The fact that so many fairy tales and myths portray
wolves as evil, vicious killers is a great barrier
to conservation efforts and protecting the species,
after all, would you protect the animal that
Red Riding Hood's Grandmother?
Wolves are physically adapted for harsh environments, and their super-insulated coats allow them to thrive in bitter cold.
The battle between man and wolf very likely began over livestock-as much as 7,000 years ago. Man began raising and confining animals that were the natural prey of wolves, making many a wolf hunt easier but creating a world of animosity between man and beast.
Fear of the wolf has persisted for centuries, fed by fables and tall tales. Charlemagne had officers whose sole duty was hunting wolves. In the Middle Ages, Francis 1 created the position of Wolf Hunter. The official state practice of hunting wolves wasn't eliminated in France until 1971.
There is no room for wolves in the world's tamed, developed places-these animals need to live where the wild things are, with space to roam and hunt.
Wolves walk on their toes, which allows paw cushions to asorbe the impact of rough spots on the ground-for greater comfort, agility, and speed.
The Mexican gray wolf (Canis lupus baileyii) is a subspecies of gray wolf and one of the most endangered canids in the world.
Although wolves may be occasionally be found alone, most prefer life in groups or packs.
Wolves communicate in three ways: visual signals including facial expressions, vocalization, and scent marking.
The colder the climate, the larger the wolf-wolves in Canada, Alaska, and Russia can grow quite large-with the average northern male wolf weighing 125 to 150 pounds.
Wolves detect intruders in their territory by smelling tracks and other scent markings.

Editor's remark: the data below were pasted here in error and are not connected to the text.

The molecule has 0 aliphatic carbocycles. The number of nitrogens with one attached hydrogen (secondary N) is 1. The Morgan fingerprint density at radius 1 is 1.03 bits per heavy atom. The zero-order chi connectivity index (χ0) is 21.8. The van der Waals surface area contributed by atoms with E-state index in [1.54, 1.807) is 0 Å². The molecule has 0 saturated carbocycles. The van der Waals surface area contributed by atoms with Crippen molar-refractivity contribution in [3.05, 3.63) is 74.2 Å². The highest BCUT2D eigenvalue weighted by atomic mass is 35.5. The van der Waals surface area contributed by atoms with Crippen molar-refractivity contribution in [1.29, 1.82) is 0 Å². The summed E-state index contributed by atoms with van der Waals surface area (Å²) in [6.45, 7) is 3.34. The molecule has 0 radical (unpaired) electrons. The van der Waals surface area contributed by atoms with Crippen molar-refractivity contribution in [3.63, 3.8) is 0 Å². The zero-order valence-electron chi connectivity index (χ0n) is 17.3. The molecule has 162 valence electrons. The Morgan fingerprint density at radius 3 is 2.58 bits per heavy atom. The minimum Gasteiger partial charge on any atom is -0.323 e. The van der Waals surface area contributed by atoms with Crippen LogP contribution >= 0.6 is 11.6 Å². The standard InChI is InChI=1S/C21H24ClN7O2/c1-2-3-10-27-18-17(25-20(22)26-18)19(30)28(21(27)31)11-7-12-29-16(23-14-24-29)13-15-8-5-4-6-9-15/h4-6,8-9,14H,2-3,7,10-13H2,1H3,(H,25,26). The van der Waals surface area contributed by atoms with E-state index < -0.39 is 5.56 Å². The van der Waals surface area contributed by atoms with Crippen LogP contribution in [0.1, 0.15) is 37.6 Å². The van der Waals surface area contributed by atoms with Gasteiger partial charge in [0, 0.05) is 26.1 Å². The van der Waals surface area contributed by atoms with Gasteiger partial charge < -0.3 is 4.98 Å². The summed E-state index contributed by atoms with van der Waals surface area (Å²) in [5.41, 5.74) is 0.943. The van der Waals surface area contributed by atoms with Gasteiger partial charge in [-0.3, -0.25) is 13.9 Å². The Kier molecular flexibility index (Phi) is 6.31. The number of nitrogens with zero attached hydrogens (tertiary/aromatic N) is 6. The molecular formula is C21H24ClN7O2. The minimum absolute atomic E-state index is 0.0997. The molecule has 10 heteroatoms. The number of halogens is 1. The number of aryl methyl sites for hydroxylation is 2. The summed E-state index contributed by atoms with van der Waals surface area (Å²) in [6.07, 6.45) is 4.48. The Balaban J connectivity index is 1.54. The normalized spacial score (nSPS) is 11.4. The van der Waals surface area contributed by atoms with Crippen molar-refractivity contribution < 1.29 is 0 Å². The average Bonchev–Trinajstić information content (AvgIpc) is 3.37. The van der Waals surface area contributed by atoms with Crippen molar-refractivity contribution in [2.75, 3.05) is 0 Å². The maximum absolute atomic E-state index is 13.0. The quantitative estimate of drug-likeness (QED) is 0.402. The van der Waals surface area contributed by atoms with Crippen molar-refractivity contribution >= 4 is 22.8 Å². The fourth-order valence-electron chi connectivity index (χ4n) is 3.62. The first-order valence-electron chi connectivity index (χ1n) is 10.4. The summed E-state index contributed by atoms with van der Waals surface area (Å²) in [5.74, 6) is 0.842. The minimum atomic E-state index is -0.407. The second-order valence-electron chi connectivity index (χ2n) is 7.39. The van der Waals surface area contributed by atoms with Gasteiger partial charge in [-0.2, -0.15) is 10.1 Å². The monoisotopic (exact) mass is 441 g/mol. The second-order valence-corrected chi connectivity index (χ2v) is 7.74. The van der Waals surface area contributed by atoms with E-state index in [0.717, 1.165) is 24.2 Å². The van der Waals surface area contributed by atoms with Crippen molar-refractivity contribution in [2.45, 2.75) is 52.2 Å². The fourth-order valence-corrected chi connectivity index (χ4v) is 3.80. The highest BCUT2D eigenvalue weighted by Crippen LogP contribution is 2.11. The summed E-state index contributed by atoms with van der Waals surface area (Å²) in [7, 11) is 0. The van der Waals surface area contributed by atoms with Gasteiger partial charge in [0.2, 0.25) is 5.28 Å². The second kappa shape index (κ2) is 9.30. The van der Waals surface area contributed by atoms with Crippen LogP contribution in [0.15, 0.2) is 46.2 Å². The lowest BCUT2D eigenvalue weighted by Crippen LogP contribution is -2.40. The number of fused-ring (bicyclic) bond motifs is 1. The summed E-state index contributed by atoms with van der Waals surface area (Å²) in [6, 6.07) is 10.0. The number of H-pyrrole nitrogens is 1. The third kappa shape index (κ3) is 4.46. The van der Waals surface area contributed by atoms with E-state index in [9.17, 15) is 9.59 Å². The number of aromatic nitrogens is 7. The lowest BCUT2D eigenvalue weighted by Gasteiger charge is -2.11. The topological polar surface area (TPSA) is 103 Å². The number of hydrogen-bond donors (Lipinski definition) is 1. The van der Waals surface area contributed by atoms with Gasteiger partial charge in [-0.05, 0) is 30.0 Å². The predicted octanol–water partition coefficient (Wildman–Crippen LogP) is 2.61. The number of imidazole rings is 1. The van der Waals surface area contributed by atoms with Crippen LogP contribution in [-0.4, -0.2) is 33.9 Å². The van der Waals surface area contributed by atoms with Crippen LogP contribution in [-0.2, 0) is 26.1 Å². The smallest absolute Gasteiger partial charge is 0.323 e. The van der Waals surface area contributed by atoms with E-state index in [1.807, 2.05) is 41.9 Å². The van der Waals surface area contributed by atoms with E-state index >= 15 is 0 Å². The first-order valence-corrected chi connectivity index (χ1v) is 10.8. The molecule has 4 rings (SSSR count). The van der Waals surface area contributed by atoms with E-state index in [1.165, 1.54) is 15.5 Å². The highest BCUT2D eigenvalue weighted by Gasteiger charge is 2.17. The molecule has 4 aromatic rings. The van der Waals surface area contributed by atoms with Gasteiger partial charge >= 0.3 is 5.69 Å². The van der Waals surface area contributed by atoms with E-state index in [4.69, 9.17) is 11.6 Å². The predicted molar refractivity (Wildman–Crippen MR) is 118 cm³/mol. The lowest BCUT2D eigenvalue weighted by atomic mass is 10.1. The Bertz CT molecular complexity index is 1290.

In England, circa 1500, entire forest were burned to get rid of wolves. The last wolf in Scotland was killed in 1680. Ireland elimated the animal in 1770.
The wolves sense of hearing is a very well-developed tool-they can hear and interpret the meaning of sounds over considerable distances.
Sight is the least developed sense for the wolf. Wolves are very attuned to movement but have great trouble discerning stationary things.
Wolves can learn and retain knowledge for a long period of time. they learn by observing the world around them, their prey, and members of the pack.
A variety of factors contribute to hunting success in winter, including prey, weather conditions, and depth of snow.
The wolves' wilderness must offer both protection and adequate prey. The open prairies of the old West were ideal because they supported large herds. Artic tundra with caribou herds are ideal, as are mixed forests, meadows, and wetlands with deer and moose.
Wolves are ever-watchful, formidable adversaries for hunters. They move quickly and are adept at escaping detection.
Wolves usually opt for the easiest entrees and generally target the most vulnerable animals for their prey. Usually the sick and old.
The front paws of the wolves have five digits-one is a dew claw. The back paws have four digits.
Wolves vary their hunting strategies from day to day and prey to prey, as circumstances demand. Some prey require an endurance battle; others have to be cornered by the pack or chased into danger.
wolf legs are slender, but strong-designed for speed and endurance.
Some studies indicate that wolves are successful in the hunt only about one-tenth of the time.
The favorite menu items for wolves are almost always large animals: moose, deer, elk, caribou, muxkoxen. Muskoxen is often the only meat option in the winter.
Most wolves are gray in color, with tawny legs and flanks. In the far north, wolves can be creamy white with only a small amount of gray pelt.
Wolves spend an average of eight to ten hours a day on the move.
Black wolves are most common in Alaska and Canada. Dispite its color a black wolf is still a gray wolf, genetically speaking.
When food is scarce, subordinate pack members go hungry far more often than alpha animals.
Wolves can brake quickly, even when moving fast. This skill allows them the flexibility necessary to change direction in pursuit of prey.
The eyesight of the wolf has become so finely tuned and adaptable that these canids can see well under almost any light conditions.
The nose of wild canids-including the wolf- is moist, which helps increase the particles of scent absorbed, heightening the sense of smell. Great news for the wolves, not so great for the prey.
Heirarchy is very important to the wolf pack- adults dominate pups, the alpha male domaties the males; the alpha female rules the female members of the pack.
The pack is a family- a mated pair and their offspring. They live in a hunting territory- an area they will defend against other packs or loners.
Please stay tuned for more wolf facts....
April 5, 2001